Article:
10:1-5 Here is a parable or similitude, taken from the customs of the East, in the management of sheep. Men, as creatures depending on their Creator, are called the sheep of his pasture. The church of God in the world is as a sheep-fold, exposed to deceivers and persecutors. The great Shepherd of the sheep knows all that are his, guards them by his providence, guides them by his Spirit and word, and goes before them, as the Eastern shepherds went before their sheep, to set them in the way of his steps. Ministers must serve the sheep in their spiritual concerns. The Spirit of Christ will set before them an open door. The sheep of Christ will observe their Shepherd, and be cautious and shy of strangers, who would draw them from faith in him to fancies about him.He that entereth by the door - This was the way in which a shepherd had access to his flock. In John 10:7 Jesus says he is the door. In this place he refers to those who by him - that is, in accordance with his spirit and law become ministers of religion.

Is the shepherd of the sheep - Christ does not here refer to himself, for he is the way or door by which others enter; but he refers to all the ministers of the gospel who have access to the church by him. In the original, the article "the" is missing before the word shepherd - "is a shepherd." By his entering in this manner he shows that he is a shepherd one who cares for his flock, and does not come to kill and destroy.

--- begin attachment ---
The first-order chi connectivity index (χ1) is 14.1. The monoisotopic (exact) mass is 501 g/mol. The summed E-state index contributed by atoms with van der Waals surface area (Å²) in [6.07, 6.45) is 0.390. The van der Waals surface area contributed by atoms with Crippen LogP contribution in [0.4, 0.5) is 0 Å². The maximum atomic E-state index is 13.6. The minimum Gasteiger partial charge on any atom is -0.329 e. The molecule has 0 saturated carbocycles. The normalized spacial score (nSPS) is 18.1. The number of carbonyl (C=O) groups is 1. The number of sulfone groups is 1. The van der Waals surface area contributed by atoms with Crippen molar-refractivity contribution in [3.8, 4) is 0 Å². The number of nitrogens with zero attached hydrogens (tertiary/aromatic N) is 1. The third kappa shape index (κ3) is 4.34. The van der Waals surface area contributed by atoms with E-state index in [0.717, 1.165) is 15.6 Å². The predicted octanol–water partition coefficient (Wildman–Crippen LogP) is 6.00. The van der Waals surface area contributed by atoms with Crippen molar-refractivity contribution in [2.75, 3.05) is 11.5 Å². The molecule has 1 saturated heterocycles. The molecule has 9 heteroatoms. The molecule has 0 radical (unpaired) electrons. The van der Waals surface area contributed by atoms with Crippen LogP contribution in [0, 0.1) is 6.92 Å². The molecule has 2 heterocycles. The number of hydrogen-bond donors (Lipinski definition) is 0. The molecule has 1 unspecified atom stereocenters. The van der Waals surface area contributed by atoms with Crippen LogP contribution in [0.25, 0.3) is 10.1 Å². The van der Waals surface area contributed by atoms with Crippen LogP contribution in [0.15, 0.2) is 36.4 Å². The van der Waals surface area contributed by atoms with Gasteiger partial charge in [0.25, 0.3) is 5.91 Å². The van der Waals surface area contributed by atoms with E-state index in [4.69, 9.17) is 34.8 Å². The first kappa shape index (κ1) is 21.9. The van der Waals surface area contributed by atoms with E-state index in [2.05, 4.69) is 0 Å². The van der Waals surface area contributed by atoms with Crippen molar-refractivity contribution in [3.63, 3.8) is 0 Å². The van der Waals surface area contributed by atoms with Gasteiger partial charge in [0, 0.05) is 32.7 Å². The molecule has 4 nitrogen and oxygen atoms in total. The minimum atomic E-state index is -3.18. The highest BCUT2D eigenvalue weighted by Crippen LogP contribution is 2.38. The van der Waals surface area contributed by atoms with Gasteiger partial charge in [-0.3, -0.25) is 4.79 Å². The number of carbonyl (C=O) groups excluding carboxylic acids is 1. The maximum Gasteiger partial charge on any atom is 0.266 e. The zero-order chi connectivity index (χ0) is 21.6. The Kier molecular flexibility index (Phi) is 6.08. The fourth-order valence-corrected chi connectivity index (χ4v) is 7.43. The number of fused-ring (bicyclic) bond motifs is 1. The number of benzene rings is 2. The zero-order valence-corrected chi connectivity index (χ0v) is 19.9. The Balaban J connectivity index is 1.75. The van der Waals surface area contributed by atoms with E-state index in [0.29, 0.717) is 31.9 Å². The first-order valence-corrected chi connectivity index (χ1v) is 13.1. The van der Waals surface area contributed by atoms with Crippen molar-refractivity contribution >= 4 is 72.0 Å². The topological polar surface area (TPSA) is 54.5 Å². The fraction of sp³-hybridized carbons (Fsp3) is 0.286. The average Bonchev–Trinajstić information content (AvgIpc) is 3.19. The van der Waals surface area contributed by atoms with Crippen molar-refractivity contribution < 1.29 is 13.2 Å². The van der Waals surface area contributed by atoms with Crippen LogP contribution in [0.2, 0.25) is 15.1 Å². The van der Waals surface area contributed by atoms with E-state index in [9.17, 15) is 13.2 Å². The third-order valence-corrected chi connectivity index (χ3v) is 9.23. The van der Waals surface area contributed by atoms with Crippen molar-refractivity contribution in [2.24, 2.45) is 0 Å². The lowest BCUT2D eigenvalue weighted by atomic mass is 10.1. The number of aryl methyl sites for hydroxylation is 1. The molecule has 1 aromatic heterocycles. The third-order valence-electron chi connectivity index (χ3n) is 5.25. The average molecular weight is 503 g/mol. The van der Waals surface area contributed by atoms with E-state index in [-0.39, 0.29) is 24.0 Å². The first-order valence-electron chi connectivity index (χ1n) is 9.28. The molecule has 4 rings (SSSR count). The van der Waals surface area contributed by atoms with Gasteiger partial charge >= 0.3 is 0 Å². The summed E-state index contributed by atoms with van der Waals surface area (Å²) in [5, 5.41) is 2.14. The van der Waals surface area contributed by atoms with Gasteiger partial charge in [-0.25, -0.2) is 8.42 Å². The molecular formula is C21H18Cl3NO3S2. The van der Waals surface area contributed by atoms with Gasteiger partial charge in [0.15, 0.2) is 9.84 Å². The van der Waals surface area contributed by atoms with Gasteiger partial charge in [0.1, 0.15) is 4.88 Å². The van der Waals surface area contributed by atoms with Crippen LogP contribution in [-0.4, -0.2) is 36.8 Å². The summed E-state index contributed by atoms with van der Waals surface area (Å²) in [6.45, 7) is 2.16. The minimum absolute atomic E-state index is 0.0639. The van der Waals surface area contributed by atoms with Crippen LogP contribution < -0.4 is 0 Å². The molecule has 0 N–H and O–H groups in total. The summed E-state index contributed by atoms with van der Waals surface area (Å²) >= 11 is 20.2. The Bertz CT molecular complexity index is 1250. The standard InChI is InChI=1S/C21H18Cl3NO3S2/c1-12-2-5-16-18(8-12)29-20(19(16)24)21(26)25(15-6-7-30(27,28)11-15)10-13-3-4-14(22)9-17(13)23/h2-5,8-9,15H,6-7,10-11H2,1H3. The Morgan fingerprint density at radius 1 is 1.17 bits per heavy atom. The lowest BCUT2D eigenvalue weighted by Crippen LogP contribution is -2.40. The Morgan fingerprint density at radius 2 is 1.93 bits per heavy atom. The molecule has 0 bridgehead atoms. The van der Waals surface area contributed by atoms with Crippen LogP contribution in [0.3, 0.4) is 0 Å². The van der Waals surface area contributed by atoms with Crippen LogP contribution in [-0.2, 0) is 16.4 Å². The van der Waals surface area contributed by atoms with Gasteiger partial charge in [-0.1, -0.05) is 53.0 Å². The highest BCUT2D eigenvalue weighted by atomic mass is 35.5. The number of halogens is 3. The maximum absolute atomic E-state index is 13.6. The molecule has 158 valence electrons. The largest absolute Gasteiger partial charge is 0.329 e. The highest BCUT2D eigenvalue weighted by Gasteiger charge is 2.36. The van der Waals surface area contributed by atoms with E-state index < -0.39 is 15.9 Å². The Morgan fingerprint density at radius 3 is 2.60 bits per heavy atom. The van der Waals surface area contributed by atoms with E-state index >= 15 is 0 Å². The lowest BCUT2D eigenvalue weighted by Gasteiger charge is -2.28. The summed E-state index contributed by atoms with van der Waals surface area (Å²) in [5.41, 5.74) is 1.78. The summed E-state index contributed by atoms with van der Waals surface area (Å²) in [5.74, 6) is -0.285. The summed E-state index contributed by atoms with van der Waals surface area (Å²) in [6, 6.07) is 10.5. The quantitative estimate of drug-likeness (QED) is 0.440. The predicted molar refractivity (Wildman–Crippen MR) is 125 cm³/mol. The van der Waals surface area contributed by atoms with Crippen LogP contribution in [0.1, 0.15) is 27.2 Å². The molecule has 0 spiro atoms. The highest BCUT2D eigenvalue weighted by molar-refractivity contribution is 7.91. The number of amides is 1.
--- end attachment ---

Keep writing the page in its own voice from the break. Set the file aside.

2. he that entereth in by the door is the shepherd of the sheep—a true, divinely recognized shepherd. As it is amongst men, the true shepherd goes into the sheepfold by the door; so it is in the church of God. He that taketh not the honour of governing the church to himself, but being called of God, as Aaron was, he is the shepherd of the sheep. This very argument the apostle useth to prove Christ to be the true High Priest, Hebrews 5:4,5, because he glorified not himself to be made a High Priest, but was made one by him who said unto him, Psalm 110:4, (quoted there also, John 10:6), Thou art a Priest for ever after the order of Melchisedec. God (whose the church is, called his heritage, his peculiar people, & c.) was the Door, by which Christ, the chief Shepherd, entered into the flock; he made him the Head of the church. Ephesians 5:23. For this he is said to be sent; and often makes himself known to us under the notion of him whom the Father hath sent. And the under shepherds must also derive from Christ: as the Father’s will in sending Christ was his door, so the will of Christ in sending others is their door; that is, their only true way of entering upon the charge of the flock of Christ. As my Father hath sent me, even so send I you, John 20:21. There is a double sending; the one is extraordinary, of which mission Christ speaketh to his apostles in that place; thus the apostles and first ministers of the gospel were sent; Christ breathed on them, and said, Receive ye the Holy Ghost, John 20:22: and there was yet a fuller sending of these first shepherds, in the days of Pentecost, Acts 2:17. And there is a more ordinary sending, as to which God revealed his will, 2 Timothy 2:2, The things that thou hast heard of me among many witnesses, the same commit thou to faithful men, who shall be able to teach others. Thus the apostles, Acts 14:23, did themselves ordain elders in every church. And Paul for this purpose left Titus in Crete, to set in order the things that are wanting, and ordain elders in every city, Titus 1:5. Whosoever entereth into any place in the church, for the feeding and governing of it, that way which God hath directed in his word, he entereth in by the door, he is the true shepherd. Concerning Christ’s title, and his way of entrance, and the first preachers of the gospel, immediately sent by Christ, and declared to be sent by the effusion of the Spirit in the days of Pentecost, there can be no question made by any who believeth the Scriptures of the Old and New Testament. This text declares, that whosoever cometh into the church with right, and as a true shepherd to it, must come in at the door, by a call from God, (as Christ was sent), or from Christ; either by an extraordinary mission, or in such a method and order as Christ hath in his word directed, either from his own month, or by the mouths of his apostles, whom he, ascending up into heaven, left in the first charge of his church. This is that which every one ought in the first place to look after. We shall observe in God’s whole course with his church, that in the corruption of the state of the church, when it was eminently deviated from the rule he had set, he sent some by an extraordinary mission. Such were the prophets, whose writings make up a part of Scripture. Such were the apostles, and first ministers of the gospel. Such, we say, were our first reformers in Germany, and other parts: nor is it any prejudice to it, that they were able to work no miracles; we read of no miracles wrought by the prophets of old, unless by two or three of them. Their faithful declaring the will of God, and calling men back to the plain law of God in a time when the generality were obviously departed from it; together with their spirit of courage and boldness in their work, was evidence enough that God had sent them. But this text only declareth this general truth, That every true shepherd coming into the church, must come in the right way, by the door. So the great Shepherd of the sheep did, being sent by his Father, whose the church is, to take care of it: so must all inferior shepherds do, by him whom God the Father hath made the door; according to whose directions all the affairs of the church must be ordered.